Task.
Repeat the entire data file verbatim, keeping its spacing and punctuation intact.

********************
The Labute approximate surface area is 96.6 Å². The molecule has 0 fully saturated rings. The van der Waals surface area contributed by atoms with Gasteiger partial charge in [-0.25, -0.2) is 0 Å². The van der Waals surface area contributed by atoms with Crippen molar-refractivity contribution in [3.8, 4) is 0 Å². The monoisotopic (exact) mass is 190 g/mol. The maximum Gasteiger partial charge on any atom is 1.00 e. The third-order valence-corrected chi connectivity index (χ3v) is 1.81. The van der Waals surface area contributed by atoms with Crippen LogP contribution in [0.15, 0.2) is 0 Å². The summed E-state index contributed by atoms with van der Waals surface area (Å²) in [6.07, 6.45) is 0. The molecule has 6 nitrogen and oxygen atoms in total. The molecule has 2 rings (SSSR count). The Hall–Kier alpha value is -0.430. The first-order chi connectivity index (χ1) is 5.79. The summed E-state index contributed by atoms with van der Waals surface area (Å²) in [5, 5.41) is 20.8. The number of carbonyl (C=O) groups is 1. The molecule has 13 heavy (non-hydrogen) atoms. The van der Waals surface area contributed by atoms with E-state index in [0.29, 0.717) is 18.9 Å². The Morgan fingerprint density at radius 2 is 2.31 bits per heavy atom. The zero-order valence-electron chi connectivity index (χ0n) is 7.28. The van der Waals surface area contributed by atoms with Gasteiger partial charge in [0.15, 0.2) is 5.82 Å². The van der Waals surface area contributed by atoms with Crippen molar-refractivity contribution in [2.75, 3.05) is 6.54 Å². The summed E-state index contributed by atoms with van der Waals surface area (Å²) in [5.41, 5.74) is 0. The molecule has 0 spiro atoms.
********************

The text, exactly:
The Labute approximate surface area is 96.6 Å². The molecule has 0 fully saturated rings. The van der Waals surface area contributed by atoms with Gasteiger partial charge in [-0.25, -0.2) is 0 Å². The van der Waals surface area contributed by atoms with Crippen molar-refractivity contribution in [3.8, 4) is 0 Å². The monoisotopic (exact) mass is 190 g/mol. The maximum Gasteiger partial charge on any atom is 1.00 e. The third-order valence-corrected chi connectivity index (χ3v) is 1.81. The van der Waals surface area contributed by atoms with Crippen LogP contribution in [0.15, 0.2) is 0 Å². The summed E-state index contributed by atoms with van der Waals surface area (Å²) in [6.07, 6.45) is 0. The molecule has 6 nitrogen and oxygen atoms in total. The molecule has 2 rings (SSSR count). The Hall–Kier alpha value is -0.430. The first-order chi connectivity index (χ1) is 5.79. The summed E-state index contributed by atoms with van der Waals surface area (Å²) in [5, 5.41) is 20.8. The number of carbonyl (C=O) groups is 1. The molecule has 13 heavy (non-hydrogen) atoms. The van der Waals surface area contributed by atoms with E-state index in [0.29, 0.717) is 18.9 Å². The Morgan fingerprint density at radius 2 is 2.31 bits per heavy atom. The zero-order valence-electron chi connectivity index (χ0n) is 7.28. The van der Waals surface area contributed by atoms with Gasteiger partial charge in [0.15, 0.2) is 5.82 Å². The van der Waals surface area contributed by atoms with Crippen molar-refractivity contribution in [2.75, 3.05) is 6.54 Å². The summed E-state index contributed by atoms with van der Waals surface area (Å²) in [5.41, 5.74) is 0. The molecule has 0 spiro atoms.